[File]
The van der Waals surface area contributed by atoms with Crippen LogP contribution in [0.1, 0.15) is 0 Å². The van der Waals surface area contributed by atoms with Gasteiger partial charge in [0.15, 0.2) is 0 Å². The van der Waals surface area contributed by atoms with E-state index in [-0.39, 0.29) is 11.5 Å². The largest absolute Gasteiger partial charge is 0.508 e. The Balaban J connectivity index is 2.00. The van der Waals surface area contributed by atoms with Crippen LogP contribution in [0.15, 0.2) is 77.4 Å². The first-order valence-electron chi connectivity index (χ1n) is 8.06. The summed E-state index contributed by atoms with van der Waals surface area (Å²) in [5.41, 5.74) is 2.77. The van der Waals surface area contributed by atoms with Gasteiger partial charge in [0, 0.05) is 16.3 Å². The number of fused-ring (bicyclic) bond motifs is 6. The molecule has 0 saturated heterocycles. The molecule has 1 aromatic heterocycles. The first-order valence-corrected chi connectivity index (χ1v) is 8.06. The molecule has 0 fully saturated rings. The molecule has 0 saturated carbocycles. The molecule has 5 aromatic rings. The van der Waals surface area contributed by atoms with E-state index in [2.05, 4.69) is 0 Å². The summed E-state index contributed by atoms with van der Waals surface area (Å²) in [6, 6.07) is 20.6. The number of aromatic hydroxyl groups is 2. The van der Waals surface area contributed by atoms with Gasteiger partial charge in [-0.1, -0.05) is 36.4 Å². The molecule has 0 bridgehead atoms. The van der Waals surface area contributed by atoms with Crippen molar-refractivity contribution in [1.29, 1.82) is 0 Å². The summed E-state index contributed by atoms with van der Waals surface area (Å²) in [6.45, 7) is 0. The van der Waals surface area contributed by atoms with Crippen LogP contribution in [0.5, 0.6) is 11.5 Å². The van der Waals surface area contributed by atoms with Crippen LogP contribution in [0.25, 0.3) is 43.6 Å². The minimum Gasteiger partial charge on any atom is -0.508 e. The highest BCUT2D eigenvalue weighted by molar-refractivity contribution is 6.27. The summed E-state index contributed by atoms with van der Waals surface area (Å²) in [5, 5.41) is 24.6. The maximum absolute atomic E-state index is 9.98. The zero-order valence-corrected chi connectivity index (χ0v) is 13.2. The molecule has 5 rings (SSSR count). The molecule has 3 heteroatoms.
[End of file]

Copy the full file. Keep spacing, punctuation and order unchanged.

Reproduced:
The van der Waals surface area contributed by atoms with Crippen LogP contribution in [0.1, 0.15) is 0 Å². The van der Waals surface area contributed by atoms with Gasteiger partial charge in [0.15, 0.2) is 0 Å². The van der Waals surface area contributed by atoms with E-state index in [-0.39, 0.29) is 11.5 Å². The largest absolute Gasteiger partial charge is 0.508 e. The Balaban J connectivity index is 2.00. The van der Waals surface area contributed by atoms with Crippen LogP contribution in [0.15, 0.2) is 77.4 Å². The first-order valence-electron chi connectivity index (χ1n) is 8.06. The summed E-state index contributed by atoms with van der Waals surface area (Å²) in [5.41, 5.74) is 2.77. The van der Waals surface area contributed by atoms with Gasteiger partial charge in [0, 0.05) is 16.3 Å². The number of fused-ring (bicyclic) bond motifs is 6. The molecule has 0 saturated heterocycles. The molecule has 1 aromatic heterocycles. The first-order valence-corrected chi connectivity index (χ1v) is 8.06. The molecule has 0 fully saturated rings. The molecule has 0 saturated carbocycles. The molecule has 5 aromatic rings. The van der Waals surface area contributed by atoms with E-state index in [2.05, 4.69) is 0 Å². The summed E-state index contributed by atoms with van der Waals surface area (Å²) in [6, 6.07) is 20.6. The number of aromatic hydroxyl groups is 2. The van der Waals surface area contributed by atoms with Gasteiger partial charge in [-0.1, -0.05) is 36.4 Å². The molecule has 0 bridgehead atoms. The van der Waals surface area contributed by atoms with Crippen molar-refractivity contribution in [1.29, 1.82) is 0 Å². The summed E-state index contributed by atoms with van der Waals surface area (Å²) in [6.45, 7) is 0. The van der Waals surface area contributed by atoms with Crippen LogP contribution in [0.5, 0.6) is 11.5 Å². The van der Waals surface area contributed by atoms with Crippen LogP contribution in [0.25, 0.3) is 43.6 Å². The minimum Gasteiger partial charge on any atom is -0.508 e. The highest BCUT2D eigenvalue weighted by molar-refractivity contribution is 6.27. The summed E-state index contributed by atoms with van der Waals surface area (Å²) in [5, 5.41) is 24.6. The maximum absolute atomic E-state index is 9.98. The zero-order valence-corrected chi connectivity index (χ0v) is 13.2. The molecule has 5 rings (SSSR count). The molecule has 3 heteroatoms.